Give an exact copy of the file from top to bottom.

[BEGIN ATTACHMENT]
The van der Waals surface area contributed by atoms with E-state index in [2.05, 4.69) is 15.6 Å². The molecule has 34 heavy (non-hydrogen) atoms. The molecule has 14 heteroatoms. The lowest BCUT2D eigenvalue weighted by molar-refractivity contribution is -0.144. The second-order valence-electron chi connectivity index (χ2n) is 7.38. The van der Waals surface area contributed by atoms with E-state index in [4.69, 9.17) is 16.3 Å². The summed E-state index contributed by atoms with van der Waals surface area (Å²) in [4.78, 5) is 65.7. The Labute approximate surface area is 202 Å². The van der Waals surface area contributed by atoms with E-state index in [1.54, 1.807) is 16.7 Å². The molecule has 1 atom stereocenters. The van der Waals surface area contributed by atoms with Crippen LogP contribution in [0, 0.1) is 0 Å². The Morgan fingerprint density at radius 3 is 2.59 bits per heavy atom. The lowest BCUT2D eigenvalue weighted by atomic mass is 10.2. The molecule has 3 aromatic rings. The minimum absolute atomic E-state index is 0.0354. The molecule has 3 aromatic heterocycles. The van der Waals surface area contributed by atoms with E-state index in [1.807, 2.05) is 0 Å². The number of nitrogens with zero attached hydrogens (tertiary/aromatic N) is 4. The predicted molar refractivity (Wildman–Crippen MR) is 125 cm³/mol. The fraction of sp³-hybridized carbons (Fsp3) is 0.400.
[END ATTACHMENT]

The van der Waals surface area contributed by atoms with E-state index in [2.05, 4.69) is 15.6 Å². The molecule has 34 heavy (non-hydrogen) atoms. The molecule has 14 heteroatoms. The lowest BCUT2D eigenvalue weighted by molar-refractivity contribution is -0.144. The second-order valence-electron chi connectivity index (χ2n) is 7.38. The van der Waals surface area contributed by atoms with E-state index in [4.69, 9.17) is 16.3 Å². The summed E-state index contributed by atoms with van der Waals surface area (Å²) in [4.78, 5) is 65.7. The Labute approximate surface area is 202 Å². The van der Waals surface area contributed by atoms with E-state index in [1.54, 1.807) is 16.7 Å². The molecule has 1 atom stereocenters. The van der Waals surface area contributed by atoms with Crippen LogP contribution in [0, 0.1) is 0 Å². The Morgan fingerprint density at radius 3 is 2.59 bits per heavy atom. The lowest BCUT2D eigenvalue weighted by atomic mass is 10.2. The molecule has 3 aromatic rings. The minimum absolute atomic E-state index is 0.0354. The molecule has 3 aromatic heterocycles. The van der Waals surface area contributed by atoms with E-state index in [1.807, 2.05) is 0 Å². The number of nitrogens with zero attached hydrogens (tertiary/aromatic N) is 4. The predicted molar refractivity (Wildman–Crippen MR) is 125 cm³/mol. The fraction of sp³-hybridized carbons (Fsp3) is 0.400.